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"GHANA"

Letter from New York Third Grader Debbie Bass to MLK

Tuesday, April 6, 1965

Third grade student Debbie Bass chose Dr. King for her writing assignment. Bass feels that Dr. King was the right individual chosen to receive the Nobel Peace Prize. She also conveys her frustration towards Alabama Governor George Wallace for not allowing Negroes to vote.

Letter from MLK to Michael Swann

Thursday, September 21, 1967

Dr. King declines an invitation to speak at St. Giles Cathedral in Edinburgh, Scotland on selected dates in 1967 and 1968. He assures the recipient of the letter that he is grateful for the invitation, however, he states that he already has commitments on the proposed dates.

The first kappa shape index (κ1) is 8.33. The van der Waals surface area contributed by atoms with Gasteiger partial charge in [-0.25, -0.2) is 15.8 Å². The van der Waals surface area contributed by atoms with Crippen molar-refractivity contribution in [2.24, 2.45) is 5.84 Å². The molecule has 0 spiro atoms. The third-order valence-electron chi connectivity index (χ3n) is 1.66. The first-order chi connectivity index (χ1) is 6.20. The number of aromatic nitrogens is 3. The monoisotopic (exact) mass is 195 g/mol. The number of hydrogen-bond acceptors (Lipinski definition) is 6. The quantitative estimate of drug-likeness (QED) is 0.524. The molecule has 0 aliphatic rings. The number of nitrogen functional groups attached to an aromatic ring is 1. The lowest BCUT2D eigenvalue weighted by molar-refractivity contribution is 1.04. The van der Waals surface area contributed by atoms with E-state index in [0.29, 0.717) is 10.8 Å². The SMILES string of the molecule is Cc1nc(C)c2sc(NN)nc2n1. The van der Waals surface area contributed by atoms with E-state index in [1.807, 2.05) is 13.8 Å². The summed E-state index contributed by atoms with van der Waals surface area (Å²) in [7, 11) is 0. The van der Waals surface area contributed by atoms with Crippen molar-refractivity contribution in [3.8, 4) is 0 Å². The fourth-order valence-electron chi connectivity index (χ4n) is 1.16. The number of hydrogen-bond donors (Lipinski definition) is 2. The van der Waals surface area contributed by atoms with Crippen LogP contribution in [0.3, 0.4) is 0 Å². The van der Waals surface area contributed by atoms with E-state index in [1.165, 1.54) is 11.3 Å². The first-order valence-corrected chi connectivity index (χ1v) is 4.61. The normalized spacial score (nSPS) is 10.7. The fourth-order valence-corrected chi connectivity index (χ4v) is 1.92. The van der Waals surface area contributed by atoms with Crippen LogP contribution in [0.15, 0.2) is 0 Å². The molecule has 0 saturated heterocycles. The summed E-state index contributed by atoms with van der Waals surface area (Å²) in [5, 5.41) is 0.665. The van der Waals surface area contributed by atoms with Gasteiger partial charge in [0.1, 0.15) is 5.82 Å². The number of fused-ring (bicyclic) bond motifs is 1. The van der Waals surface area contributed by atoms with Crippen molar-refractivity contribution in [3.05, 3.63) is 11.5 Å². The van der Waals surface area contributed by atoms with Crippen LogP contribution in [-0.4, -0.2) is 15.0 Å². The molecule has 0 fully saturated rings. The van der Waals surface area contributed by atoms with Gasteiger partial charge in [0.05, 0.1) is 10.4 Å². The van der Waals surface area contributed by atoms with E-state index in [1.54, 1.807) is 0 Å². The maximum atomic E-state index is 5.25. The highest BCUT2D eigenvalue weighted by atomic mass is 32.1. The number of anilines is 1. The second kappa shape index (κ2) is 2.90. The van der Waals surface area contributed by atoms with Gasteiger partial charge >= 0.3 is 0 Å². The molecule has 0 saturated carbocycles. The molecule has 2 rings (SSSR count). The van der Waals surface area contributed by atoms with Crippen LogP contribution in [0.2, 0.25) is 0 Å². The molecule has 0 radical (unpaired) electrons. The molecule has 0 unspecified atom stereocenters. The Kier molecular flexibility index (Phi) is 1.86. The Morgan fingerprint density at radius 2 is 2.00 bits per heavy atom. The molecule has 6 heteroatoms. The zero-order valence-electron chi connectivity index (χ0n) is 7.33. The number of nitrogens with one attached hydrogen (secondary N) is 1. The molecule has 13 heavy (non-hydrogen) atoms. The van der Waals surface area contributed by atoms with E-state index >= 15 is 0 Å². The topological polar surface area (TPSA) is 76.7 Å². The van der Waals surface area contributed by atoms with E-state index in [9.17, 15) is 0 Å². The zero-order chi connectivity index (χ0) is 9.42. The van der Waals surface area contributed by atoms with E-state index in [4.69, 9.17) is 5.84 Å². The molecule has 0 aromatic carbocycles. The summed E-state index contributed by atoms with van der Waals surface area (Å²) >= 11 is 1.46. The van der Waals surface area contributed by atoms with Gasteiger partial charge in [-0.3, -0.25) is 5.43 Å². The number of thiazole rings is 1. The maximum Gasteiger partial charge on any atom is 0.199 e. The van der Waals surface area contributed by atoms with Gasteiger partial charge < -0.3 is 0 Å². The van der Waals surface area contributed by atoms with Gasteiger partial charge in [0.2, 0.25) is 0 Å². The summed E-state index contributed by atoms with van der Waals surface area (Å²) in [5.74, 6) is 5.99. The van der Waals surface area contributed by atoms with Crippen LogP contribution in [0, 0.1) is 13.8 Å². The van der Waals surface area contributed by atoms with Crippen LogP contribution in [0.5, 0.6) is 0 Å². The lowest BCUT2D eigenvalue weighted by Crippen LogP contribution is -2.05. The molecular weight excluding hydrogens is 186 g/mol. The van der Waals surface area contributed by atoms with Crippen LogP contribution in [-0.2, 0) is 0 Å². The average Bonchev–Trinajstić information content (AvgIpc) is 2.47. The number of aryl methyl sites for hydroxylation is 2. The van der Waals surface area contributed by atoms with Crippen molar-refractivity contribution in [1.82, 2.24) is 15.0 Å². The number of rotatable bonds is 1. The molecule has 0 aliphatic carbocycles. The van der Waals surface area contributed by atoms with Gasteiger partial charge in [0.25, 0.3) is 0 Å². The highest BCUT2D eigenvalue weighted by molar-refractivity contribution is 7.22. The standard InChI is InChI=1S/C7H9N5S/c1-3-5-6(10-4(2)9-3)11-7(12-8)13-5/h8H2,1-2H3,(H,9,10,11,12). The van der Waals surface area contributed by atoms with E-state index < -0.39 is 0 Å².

Letter from Juanita Turner to MLK

Saturday, February 5, 1966

35 year-old Juanita Turner writes Dr. and Mrs. King seeking help in her time of crisis. She has lived in Chicago for 12 years and suffers from epilepsy. She needs help finding a trustworthy attorney, a dependable doctor, and basic necessities.

Letter from MLK to Robert McDougal, Jr.

Tuesday, December 14, 1965

Dr. King thanks Robert McDougal, Jr. for his contribution and support to SCLC and the NAACP Legal Defense Fund.

People In Action: Nothing Changing Unless

Sunday, January 28, 1962

In his regular column in the New York Amsterdam News, Dr. King writes in support of a 435 million dollar job training bill that would "salvage a segment of the unemployed and potentially employable."